Sponsored by Boeing, no less. Too bad there are no opportunities in this concert for me to speak of the music taking flight or soaring to the heavens. What a bargain, I thought. £0.97 + P&P for a quite recent digital concert of Mahler's 3rd with no less an authority than Bernard Haitink. Got to be worth a punt. How does that song go? "Cheap flights. Cheap flights..."
This CD gives plenty of ammunition to the anti-Haitink tendency. It is that spirit of detached (disinterested?) professionalism that can afflict his recordings. Nothing really wrong, everything in its place, mega-metropolitan orchestra on hand to polish off the notes, but the whole doesn't add up to, much less surpass, the sum of its parts. Mahler's 3rd is the great behemoth, the only symphony which must run onto a second disc. Brian's "Gothic" is longer but it gets by on deranged invention. To succeed we have to be convinced that our time is not wasted and that this music matters. No such luck on this occasion; indeed, the fact of its being a live recording is hard to believe. The giant first movement, 35:10 in Chicago, 32:09 in Amsterdam '66, made me think of a dream inside the mind of a coma patient. The word dream or dreamlike is normally used to imply something poetical but one thing that unites all dreamers is the fact their bodies lie flat and are going nowhere.
Switch over for the minuet and things perk up a little but this and the frolicsome scherzo are undercharacterized for my ears, to the point where you wonder whether anyone involved in the performance really wanted to be in this music. The two vocal movements are eloquently done, as is the langsam finale (24:39), itself so often the falling-off point. Expertly played and conducted, but on this occasion, Haitink's Mahler is rather heartless. People more used to the Bernstein effect should hear it and wonder at it.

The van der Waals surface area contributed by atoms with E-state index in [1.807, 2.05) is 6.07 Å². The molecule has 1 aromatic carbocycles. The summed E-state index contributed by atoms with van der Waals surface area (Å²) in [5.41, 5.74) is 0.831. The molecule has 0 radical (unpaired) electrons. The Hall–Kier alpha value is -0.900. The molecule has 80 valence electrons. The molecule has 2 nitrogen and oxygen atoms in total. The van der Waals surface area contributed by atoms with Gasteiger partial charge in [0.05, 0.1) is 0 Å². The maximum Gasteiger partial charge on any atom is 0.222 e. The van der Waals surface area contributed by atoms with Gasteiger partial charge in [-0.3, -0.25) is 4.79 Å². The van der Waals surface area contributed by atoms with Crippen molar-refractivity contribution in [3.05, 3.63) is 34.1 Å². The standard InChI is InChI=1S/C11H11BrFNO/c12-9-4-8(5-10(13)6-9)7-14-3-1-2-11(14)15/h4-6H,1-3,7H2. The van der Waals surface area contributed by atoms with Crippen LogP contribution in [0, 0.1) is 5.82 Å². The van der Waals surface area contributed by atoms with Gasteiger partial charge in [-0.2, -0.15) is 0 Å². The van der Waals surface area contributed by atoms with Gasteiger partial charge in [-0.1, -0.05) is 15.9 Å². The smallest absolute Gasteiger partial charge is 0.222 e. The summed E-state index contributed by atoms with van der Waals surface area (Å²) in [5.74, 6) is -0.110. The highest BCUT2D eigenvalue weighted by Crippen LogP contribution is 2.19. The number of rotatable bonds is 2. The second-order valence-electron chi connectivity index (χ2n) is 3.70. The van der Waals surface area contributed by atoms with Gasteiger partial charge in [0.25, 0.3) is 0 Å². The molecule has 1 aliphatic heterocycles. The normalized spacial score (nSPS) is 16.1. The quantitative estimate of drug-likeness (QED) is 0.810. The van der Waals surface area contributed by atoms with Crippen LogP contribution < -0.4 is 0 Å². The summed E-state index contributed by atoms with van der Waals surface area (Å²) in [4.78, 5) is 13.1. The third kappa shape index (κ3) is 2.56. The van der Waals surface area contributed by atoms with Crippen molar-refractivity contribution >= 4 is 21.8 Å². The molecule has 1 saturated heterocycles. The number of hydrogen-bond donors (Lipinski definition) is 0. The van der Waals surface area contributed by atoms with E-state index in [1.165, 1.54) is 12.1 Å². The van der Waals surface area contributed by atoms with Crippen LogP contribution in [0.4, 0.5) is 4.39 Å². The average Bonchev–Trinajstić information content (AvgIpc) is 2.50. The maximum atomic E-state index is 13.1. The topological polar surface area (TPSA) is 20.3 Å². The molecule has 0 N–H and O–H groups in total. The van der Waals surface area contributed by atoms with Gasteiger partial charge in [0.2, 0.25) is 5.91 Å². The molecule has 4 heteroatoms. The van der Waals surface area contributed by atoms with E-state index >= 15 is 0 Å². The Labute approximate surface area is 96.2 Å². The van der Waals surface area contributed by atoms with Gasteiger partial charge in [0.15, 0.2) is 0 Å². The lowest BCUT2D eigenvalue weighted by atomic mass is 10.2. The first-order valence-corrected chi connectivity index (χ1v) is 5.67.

Haitink's earlier and aforementioned 1966 RCO recording (Decca) is only available as a download or in the big Symphonies Edition box, itself well worth having. It has more eagerness, more life, more air about it. To the other interpretative extreme, try Bernstein or Tennstedt. Personally, I really like Mitropoulos (Cologne, live) and also Kubelik (DG box-set). For the objectivists, there's Abbado, Rattle, Boulez.
(Battering-ram timpani and at last we can escape.)